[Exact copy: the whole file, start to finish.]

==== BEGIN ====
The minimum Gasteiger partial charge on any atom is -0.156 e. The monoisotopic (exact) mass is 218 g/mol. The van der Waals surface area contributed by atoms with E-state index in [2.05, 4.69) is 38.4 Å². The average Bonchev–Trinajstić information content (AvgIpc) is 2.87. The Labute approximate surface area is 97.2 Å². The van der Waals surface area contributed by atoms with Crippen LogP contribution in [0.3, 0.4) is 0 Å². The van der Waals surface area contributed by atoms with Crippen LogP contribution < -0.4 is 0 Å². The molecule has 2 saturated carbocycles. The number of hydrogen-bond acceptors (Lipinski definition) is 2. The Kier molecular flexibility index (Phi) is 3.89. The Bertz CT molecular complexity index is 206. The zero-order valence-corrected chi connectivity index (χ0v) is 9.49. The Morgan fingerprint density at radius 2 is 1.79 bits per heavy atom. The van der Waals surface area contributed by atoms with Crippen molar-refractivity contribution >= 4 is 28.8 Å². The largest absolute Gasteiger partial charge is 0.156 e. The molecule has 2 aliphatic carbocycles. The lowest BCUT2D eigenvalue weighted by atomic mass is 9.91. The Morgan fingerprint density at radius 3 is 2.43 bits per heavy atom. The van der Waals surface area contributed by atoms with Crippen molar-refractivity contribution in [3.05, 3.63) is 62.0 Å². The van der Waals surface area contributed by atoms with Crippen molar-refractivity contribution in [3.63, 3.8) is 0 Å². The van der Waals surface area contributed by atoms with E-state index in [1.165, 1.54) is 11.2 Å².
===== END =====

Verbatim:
The minimum Gasteiger partial charge on any atom is -0.156 e. The monoisotopic (exact) mass is 218 g/mol. The van der Waals surface area contributed by atoms with E-state index in [2.05, 4.69) is 38.4 Å². The average Bonchev–Trinajstić information content (AvgIpc) is 2.87. The Labute approximate surface area is 97.2 Å². The van der Waals surface area contributed by atoms with Crippen LogP contribution in [0.3, 0.4) is 0 Å². The van der Waals surface area contributed by atoms with Crippen LogP contribution < -0.4 is 0 Å². The molecule has 2 saturated carbocycles. The number of hydrogen-bond acceptors (Lipinski definition) is 2. The Kier molecular flexibility index (Phi) is 3.89. The Bertz CT molecular complexity index is 206. The zero-order valence-corrected chi connectivity index (χ0v) is 9.49. The Morgan fingerprint density at radius 2 is 1.79 bits per heavy atom. The van der Waals surface area contributed by atoms with Crippen molar-refractivity contribution >= 4 is 28.8 Å². The largest absolute Gasteiger partial charge is 0.156 e. The molecule has 2 aliphatic carbocycles. The lowest BCUT2D eigenvalue weighted by atomic mass is 9.91. The Morgan fingerprint density at radius 3 is 2.43 bits per heavy atom. The van der Waals surface area contributed by atoms with Crippen molar-refractivity contribution in [3.05, 3.63) is 62.0 Å². The van der Waals surface area contributed by atoms with Crippen molar-refractivity contribution in [3.63, 3.8) is 0 Å². The van der Waals surface area contributed by atoms with E-state index in [1.165, 1.54) is 11.2 Å².